THEME 5: Moving towards Change

Module 5:1
Governance, policy and vision
Module Rationale:
Strong leadership is required from governing structures to fully utilise the potential and affordances offered by mobile technologies.
  • Organisations are confronted with how to negotiate professional development and navigate organisational change leading to acceptance and adoption of the use of emerging technologies.
  • Narrowing the gap between teacher knowledge and perceived learner abilities and capabilities
  • Emotional issue of agency and control
  • Guidance vacuum leading to uncertain boundaries and risk avoidance
  • Agency and control
  • Current technology models such as BYOD/OLPC and total cost to ownership
  • Continuous professional development.
  • Develop contextualised mobile management, acceptable use policies and draft relevant sanctions allowing for due process in the event of a dispute.
  • Forward financial planning incorporating
  • BYOD phenomenon, managing personal technologies in an institutional space
  • Institutionally owned devices and differing models of schemes ownership
  • Managing IT support and additional services such as repairs, upgrading and guarantees
  • Organisational liabilities and insurance coverage
  • Organisational change and capacity building future strategy formalising skills transfer through identifying champions, coaches/mentors
  • Values vs rules as a management strategy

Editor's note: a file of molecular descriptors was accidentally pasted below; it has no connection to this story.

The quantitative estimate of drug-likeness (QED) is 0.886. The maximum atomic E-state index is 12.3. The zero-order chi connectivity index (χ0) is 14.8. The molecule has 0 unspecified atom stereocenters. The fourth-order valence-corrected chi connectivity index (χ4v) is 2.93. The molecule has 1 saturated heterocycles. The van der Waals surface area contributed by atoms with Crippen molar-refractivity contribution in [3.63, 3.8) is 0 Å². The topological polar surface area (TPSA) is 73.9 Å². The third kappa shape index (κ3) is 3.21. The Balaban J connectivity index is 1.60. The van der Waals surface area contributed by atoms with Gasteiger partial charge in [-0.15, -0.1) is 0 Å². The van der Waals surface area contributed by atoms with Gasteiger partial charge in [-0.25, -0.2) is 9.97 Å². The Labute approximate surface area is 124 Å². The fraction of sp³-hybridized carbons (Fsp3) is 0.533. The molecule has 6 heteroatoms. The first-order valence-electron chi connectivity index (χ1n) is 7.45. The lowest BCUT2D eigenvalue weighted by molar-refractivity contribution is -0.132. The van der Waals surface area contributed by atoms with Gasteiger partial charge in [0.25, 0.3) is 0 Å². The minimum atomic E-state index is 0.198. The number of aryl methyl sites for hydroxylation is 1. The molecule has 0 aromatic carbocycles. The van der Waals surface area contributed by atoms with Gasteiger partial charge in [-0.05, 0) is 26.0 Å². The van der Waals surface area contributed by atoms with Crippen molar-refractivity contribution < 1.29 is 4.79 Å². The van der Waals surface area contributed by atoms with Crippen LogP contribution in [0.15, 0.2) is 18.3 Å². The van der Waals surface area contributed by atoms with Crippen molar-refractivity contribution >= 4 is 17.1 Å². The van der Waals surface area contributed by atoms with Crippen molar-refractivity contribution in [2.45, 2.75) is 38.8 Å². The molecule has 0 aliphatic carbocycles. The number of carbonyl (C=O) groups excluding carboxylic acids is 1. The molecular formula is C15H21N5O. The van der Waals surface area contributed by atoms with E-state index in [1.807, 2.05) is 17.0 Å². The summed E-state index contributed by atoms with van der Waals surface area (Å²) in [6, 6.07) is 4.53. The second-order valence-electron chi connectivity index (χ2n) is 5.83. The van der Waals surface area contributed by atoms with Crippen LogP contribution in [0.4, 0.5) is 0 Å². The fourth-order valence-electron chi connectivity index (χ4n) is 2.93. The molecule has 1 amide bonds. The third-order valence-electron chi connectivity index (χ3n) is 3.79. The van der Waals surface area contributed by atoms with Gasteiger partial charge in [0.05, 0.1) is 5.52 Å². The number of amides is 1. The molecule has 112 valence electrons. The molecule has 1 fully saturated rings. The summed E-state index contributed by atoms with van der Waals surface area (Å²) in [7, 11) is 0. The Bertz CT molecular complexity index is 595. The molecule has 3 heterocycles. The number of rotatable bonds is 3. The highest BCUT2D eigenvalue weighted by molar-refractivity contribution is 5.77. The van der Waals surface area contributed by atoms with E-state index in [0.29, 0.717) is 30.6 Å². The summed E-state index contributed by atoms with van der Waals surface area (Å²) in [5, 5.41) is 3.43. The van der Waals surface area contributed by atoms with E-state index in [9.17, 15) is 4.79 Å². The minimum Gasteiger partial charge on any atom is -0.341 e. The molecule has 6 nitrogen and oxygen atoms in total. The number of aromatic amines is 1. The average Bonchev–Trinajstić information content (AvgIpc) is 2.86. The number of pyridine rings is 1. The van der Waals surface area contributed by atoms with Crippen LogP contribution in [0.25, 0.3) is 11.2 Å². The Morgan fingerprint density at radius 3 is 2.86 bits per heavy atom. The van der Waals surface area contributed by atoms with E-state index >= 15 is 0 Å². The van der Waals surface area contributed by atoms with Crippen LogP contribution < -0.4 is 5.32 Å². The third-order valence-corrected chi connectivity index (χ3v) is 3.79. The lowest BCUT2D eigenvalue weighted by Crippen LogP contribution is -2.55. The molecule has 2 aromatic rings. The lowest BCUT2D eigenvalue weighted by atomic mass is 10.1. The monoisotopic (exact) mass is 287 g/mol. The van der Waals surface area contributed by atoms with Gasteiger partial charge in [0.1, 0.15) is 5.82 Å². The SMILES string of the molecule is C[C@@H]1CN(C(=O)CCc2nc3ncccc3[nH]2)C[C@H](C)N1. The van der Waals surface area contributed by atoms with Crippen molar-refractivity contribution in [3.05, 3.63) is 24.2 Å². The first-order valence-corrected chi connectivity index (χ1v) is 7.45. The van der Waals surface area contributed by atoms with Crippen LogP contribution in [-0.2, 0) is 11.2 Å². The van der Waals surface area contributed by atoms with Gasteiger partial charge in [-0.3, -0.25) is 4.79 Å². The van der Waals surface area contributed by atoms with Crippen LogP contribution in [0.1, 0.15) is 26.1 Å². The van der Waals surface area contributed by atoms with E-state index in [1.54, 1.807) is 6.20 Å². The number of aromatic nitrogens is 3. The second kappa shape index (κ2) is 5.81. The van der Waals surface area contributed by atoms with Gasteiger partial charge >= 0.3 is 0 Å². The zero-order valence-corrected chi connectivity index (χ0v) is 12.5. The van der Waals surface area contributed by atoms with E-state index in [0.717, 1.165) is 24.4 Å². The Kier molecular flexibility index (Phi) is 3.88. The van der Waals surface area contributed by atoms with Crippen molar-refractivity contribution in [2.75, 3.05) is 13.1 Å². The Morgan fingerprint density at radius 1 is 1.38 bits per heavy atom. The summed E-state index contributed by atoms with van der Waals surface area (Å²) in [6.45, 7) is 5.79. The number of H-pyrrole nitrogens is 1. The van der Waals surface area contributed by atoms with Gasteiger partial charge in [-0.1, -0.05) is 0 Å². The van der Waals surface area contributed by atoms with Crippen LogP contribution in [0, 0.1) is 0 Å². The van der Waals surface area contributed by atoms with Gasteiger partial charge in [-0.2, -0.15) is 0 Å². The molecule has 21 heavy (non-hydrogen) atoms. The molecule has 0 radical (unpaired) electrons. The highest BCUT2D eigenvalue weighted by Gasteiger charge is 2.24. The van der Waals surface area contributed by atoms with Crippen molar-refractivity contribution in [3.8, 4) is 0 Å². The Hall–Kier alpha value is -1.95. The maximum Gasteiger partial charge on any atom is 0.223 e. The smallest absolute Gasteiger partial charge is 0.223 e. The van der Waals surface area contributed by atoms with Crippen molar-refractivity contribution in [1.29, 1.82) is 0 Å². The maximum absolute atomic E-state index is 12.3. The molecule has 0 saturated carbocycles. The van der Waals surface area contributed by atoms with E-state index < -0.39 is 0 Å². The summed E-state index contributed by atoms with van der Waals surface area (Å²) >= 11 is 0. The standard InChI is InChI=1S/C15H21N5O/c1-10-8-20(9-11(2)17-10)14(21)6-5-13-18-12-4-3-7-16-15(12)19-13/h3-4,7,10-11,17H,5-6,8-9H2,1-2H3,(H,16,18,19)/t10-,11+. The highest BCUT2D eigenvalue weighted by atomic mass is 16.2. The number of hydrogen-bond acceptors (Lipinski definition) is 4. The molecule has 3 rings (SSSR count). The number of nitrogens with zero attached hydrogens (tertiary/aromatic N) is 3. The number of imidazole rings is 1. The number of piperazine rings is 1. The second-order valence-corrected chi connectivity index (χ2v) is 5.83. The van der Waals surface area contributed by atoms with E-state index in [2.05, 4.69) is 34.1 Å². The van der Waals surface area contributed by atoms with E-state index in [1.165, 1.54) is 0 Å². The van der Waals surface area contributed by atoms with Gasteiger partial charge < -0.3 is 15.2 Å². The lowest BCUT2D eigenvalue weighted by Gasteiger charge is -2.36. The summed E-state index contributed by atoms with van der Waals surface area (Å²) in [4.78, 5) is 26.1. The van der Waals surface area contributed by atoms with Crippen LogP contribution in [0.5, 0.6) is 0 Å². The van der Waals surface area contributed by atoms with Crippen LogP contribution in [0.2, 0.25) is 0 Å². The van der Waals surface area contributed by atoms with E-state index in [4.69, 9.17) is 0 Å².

• Link to performance appraisal and competency development of staff
  • Managing expectations of all educational stakeholders within the educational micro and macro-environments
  • Normative approach to dealing with threats/challenges/opportunities
  • Beetham, H., & Sharpe, R. (Eds.). (2007). Rethinking Pedagogy for a Digital Age. New York: Routledge.
  • Brown, A. L. (2009). Digital Technology and Education: Context, Pedagogy and Social Relations. In R. Cowen & A. M. Kazamias (Eds.), International Handbook of Comparative Education (pp. 1159-1172): Springer Science and Business Media.
  • Roberts, C. (2008). Implementaing Educational Technology in Higher Education: A Strategic Approach. The Journal of Educators Online, 5(1).
  • Nijhof, A., Krappendam, K., & Looise, J. K. (2002). Innovation through exemptions; Building upon existing creativity of employees. Technovation, 22(11), 675-683.
  • Tidd, J., Bessant, J., & Pavitt, K. (1997). Managing innovation; Integrating technological, market and organisational change. New York: Wiley & Sons.
  • Sullivan, S., & Glanz, J. (2006). Building effective learning communities : strategies for leadership, learning & collaboration. Thousand Oaks, Calif.: Corwin Press.
  • Hanrahan, M., Ryan, M., & Duncan, M. (2001). Professional engagement model of academic induction into on-line teaching. International Journal for Academic Development, 6(2), 130-142.
  • Hern├índez-Ramos, P. (2005, March 1-5). In not here, where? Teachers use of technology in Silicon Valley schools. Paper presented at the 16th International Conference for the Society for Information Technology & Teacher Education, Phoenix, Arizona.
  • Dottin, E. S. (2010). Social Foundations and the Professional Preparation of Teacher Educators. In S. Tozer (Ed.), Handbook of Research on the Sociocultural Foundations of Education. New York: Taylor and Francis.
  • Nussbaum, M. (2000). Women and Human Development: The capabilities approach. Cambridge: Cambridge University Press.
  • Beetham, H., & Sharpe, R. (Eds.). (2007). Rethinking Pedagogy for a Digital Age. New York: Routledge.
  • Pearson, M., & Somekh, B. (2006). Learning transformation with technology: A question of sociocultural context? International Journal of Qualitative Studies in Education, 19(4), 519-539.
  • Somekh, B. (2007). Pedagogy and Learning with ICT: Researching the Art of Innovation. London and New York: Routledge. Taylor and Francis Group.
  • Souter, D. (2011). ICT for Teaching and learning in South Africa. Kent, UK: African Development Bank.